The U.S. presidential election's perceived impact on market volatility was front and center during a session Thursday at the Association of Canadian Pension Management conference in Charlottetown, Prince Edward Island.
But it could lead to upside volatility, said David Long, senior vice president and chief investment officer, asset-liability modeling, derivatives and fixed income, at the C$63.9 billion ($48.3 billion) Healthcare of Ontario Pension Plan, Toronto.
“As for the election, there is the potential for increased volatility,” Mr. Long said. “But when I think of some of the political disruption, these votes represent referendums on current policy direction. I see upside volatility rather than being too worried about the downside.”
Mr. Long said that from a “market practitioner” point of view on economic policy, tougher regulatory rules in the developed world have been a cause of sluggish growth, driving business to emerging markets. Also, “taxation remains a concern,” he added.
Mr. Long also said there should be a focus on candidates' “appetite and conduct of costly wars. There's been C$4 trillion to C$6 trillion spent by the U.S. on foreign wars (in Iraq and Afghanistan) that have lasted longer than World Wars I or II.”
Derek Burleton, vice president and deputy chief economist for TD Bank Group, said from a Canadian perspective, U.S. elections are tough to gauge. “Canadian elections are clearer on platforms,” Mr. Burleton said. “In (the U.S.) case, you have to deal with Congress. (Donald) Trump says he wants to cut taxes, and he says he wants to balance the budget. Some of what he wants to do is pro-growth, some is contrary to growth.”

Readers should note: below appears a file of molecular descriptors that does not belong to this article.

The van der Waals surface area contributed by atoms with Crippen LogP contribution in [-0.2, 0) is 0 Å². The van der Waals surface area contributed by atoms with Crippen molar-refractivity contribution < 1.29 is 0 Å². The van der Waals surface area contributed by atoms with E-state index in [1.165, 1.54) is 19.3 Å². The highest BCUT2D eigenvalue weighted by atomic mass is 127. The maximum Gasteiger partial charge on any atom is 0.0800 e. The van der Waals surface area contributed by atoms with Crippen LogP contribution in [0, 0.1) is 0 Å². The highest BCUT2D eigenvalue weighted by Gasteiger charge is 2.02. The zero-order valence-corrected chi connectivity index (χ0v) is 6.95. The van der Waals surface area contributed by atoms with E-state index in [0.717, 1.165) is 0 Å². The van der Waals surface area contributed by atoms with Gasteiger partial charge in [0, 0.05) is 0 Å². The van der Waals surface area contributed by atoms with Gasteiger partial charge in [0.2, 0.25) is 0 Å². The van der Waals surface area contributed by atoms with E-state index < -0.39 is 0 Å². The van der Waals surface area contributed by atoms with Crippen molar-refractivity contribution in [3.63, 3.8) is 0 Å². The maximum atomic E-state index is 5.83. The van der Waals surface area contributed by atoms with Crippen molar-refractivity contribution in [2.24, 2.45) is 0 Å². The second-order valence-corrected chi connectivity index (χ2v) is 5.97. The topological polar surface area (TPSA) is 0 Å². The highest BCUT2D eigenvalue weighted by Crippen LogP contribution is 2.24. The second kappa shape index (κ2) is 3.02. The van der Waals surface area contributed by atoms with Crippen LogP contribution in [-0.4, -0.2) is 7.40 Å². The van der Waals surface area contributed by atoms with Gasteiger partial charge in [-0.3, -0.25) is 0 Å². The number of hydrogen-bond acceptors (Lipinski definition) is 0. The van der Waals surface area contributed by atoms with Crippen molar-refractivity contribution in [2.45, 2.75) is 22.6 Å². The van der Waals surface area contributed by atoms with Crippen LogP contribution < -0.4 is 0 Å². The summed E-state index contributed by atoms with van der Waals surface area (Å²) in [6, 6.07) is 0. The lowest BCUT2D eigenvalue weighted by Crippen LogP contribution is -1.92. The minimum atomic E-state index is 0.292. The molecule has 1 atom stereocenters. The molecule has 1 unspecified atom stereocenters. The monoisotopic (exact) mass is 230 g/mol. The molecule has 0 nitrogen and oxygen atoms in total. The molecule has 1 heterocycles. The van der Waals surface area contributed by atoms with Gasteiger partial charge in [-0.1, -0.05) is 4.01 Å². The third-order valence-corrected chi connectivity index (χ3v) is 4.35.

Mr. Burleton said the outcome of the election could spur the same market reaction as the June U.K Brexit vote, which led to immediate but short-lived volatility. “Brexit came and went,” he said. "Markets might have the same reaction" to the presidential election.
One concern for Canadians in the U.S. election is on foreign trade, Mr. Burleton said. “The president can move unilaterally on what's seen as unfair trading,” he said, although Mr. Trump's opposition of the North American Free Trade Agreement and Hillary Clinton's less direct opposition to some free trade deals might change once either is elected.
“(President Barack) Obama said the same trade rhetoric when he campaigned for president, and then he became a trade champion, with (the Trans-Pacific Partnership) and all that,” Mr. Burleton said. Still, he added, “As Canadians, we're a bit concerned about the trade impact on us.”
Neither Mr. Burleton nor HOOPP's Mr. Long predicted who would win the U.S. presidential race or which candidate they preferred. “I'll leave it to audience members and others to try and understand their stances and outcomes,” Mr. Long said.